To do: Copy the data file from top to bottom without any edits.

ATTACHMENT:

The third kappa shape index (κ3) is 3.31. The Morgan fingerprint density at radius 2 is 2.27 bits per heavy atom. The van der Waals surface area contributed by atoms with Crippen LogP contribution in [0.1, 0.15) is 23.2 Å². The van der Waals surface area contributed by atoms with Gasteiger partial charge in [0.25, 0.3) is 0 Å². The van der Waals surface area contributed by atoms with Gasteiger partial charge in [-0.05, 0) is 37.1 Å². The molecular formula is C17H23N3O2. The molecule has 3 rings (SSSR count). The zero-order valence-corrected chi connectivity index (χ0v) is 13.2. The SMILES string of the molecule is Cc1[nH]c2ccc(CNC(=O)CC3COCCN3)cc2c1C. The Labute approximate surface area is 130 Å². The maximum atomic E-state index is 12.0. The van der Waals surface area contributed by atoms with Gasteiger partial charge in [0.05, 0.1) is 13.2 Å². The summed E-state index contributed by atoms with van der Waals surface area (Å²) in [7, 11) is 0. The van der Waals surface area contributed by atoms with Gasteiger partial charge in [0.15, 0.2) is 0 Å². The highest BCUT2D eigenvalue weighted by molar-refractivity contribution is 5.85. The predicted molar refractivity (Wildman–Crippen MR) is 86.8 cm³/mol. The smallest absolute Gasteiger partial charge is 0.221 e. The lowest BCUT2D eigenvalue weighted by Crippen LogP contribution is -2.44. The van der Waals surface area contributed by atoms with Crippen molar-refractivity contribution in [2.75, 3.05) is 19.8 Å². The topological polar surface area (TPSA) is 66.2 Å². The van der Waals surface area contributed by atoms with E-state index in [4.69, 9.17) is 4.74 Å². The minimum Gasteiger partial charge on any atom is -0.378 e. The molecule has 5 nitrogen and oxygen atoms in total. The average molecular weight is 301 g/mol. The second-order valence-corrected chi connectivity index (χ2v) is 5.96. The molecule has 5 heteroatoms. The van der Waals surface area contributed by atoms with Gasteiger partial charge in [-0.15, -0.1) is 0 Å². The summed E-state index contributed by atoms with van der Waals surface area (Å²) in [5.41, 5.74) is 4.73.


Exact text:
The third kappa shape index (κ3) is 3.31. The Morgan fingerprint density at radius 2 is 2.27 bits per heavy atom. The van der Waals surface area contributed by atoms with Crippen LogP contribution in [0.1, 0.15) is 23.2 Å². The van der Waals surface area contributed by atoms with Gasteiger partial charge in [0.25, 0.3) is 0 Å². The van der Waals surface area contributed by atoms with Gasteiger partial charge in [-0.05, 0) is 37.1 Å². The molecular formula is C17H23N3O2. The molecule has 3 rings (SSSR count). The zero-order valence-corrected chi connectivity index (χ0v) is 13.2. The SMILES string of the molecule is Cc1[nH]c2ccc(CNC(=O)CC3COCCN3)cc2c1C. The Labute approximate surface area is 130 Å². The maximum atomic E-state index is 12.0. The van der Waals surface area contributed by atoms with Gasteiger partial charge in [0.05, 0.1) is 13.2 Å². The summed E-state index contributed by atoms with van der Waals surface area (Å²) in [7, 11) is 0. The van der Waals surface area contributed by atoms with Gasteiger partial charge in [0.15, 0.2) is 0 Å². The highest BCUT2D eigenvalue weighted by molar-refractivity contribution is 5.85. The predicted molar refractivity (Wildman–Crippen MR) is 86.8 cm³/mol. The smallest absolute Gasteiger partial charge is 0.221 e. The lowest BCUT2D eigenvalue weighted by Crippen LogP contribution is -2.44. The van der Waals surface area contributed by atoms with Crippen molar-refractivity contribution in [2.75, 3.05) is 19.8 Å². The topological polar surface area (TPSA) is 66.2 Å². The van der Waals surface area contributed by atoms with E-state index in [4.69, 9.17) is 4.74 Å². The minimum Gasteiger partial charge on any atom is -0.378 e. The molecule has 5 nitrogen and oxygen atoms in total. The average molecular weight is 301 g/mol. The second-order valence-corrected chi connectivity index (χ2v) is 5.96. The molecule has 5 heteroatoms. The van der Waals surface area contributed by atoms with Gasteiger partial charge in [-0.15, -0.1) is 0 Å². The summed E-state index contributed by atoms with van der Waals surface area (Å²) in [5.41, 5.74) is 4.73.